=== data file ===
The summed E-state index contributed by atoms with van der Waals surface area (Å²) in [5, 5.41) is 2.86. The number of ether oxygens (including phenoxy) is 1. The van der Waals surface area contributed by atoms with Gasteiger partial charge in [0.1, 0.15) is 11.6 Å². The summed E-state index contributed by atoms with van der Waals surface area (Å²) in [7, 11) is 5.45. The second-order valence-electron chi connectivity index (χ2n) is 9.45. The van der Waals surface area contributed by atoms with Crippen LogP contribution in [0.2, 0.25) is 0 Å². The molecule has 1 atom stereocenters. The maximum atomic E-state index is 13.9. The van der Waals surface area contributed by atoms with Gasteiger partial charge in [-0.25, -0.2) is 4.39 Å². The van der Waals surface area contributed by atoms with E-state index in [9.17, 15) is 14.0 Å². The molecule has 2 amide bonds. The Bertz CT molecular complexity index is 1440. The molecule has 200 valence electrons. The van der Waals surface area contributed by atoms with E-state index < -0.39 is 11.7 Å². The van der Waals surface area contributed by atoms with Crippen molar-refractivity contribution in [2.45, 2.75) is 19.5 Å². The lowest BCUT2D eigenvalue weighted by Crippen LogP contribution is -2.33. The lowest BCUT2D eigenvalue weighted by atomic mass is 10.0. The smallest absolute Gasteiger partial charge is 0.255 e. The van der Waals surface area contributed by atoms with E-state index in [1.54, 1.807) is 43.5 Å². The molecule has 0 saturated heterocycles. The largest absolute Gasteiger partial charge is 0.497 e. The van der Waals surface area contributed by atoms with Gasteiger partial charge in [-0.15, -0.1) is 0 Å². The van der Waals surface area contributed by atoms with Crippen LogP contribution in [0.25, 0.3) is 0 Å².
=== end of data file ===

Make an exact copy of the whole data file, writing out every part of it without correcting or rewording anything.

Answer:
The summed E-state index contributed by atoms with van der Waals surface area (Å²) in [5, 5.41) is 2.86. The number of ether oxygens (including phenoxy) is 1. The van der Waals surface area contributed by atoms with Gasteiger partial charge in [0.1, 0.15) is 11.6 Å². The summed E-state index contributed by atoms with van der Waals surface area (Å²) in [7, 11) is 5.45. The second-order valence-electron chi connectivity index (χ2n) is 9.45. The van der Waals surface area contributed by atoms with Crippen LogP contribution in [0.2, 0.25) is 0 Å². The molecule has 1 atom stereocenters. The maximum atomic E-state index is 13.9. The van der Waals surface area contributed by atoms with Gasteiger partial charge in [-0.25, -0.2) is 4.39 Å². The van der Waals surface area contributed by atoms with E-state index in [9.17, 15) is 14.0 Å². The molecule has 2 amide bonds. The Bertz CT molecular complexity index is 1440. The molecule has 200 valence electrons. The van der Waals surface area contributed by atoms with E-state index < -0.39 is 11.7 Å². The van der Waals surface area contributed by atoms with Crippen molar-refractivity contribution in [2.45, 2.75) is 19.5 Å². The lowest BCUT2D eigenvalue weighted by Crippen LogP contribution is -2.33. The lowest BCUT2D eigenvalue weighted by atomic mass is 10.0. The smallest absolute Gasteiger partial charge is 0.255 e. The van der Waals surface area contributed by atoms with E-state index in [1.54, 1.807) is 43.5 Å². The molecule has 0 saturated heterocycles. The largest absolute Gasteiger partial charge is 0.497 e. The van der Waals surface area contributed by atoms with Gasteiger partial charge in [-0.15, -0.1) is 0 Å². The van der Waals surface area contributed by atoms with Crippen LogP contribution in [0.25, 0.3) is 0 Å².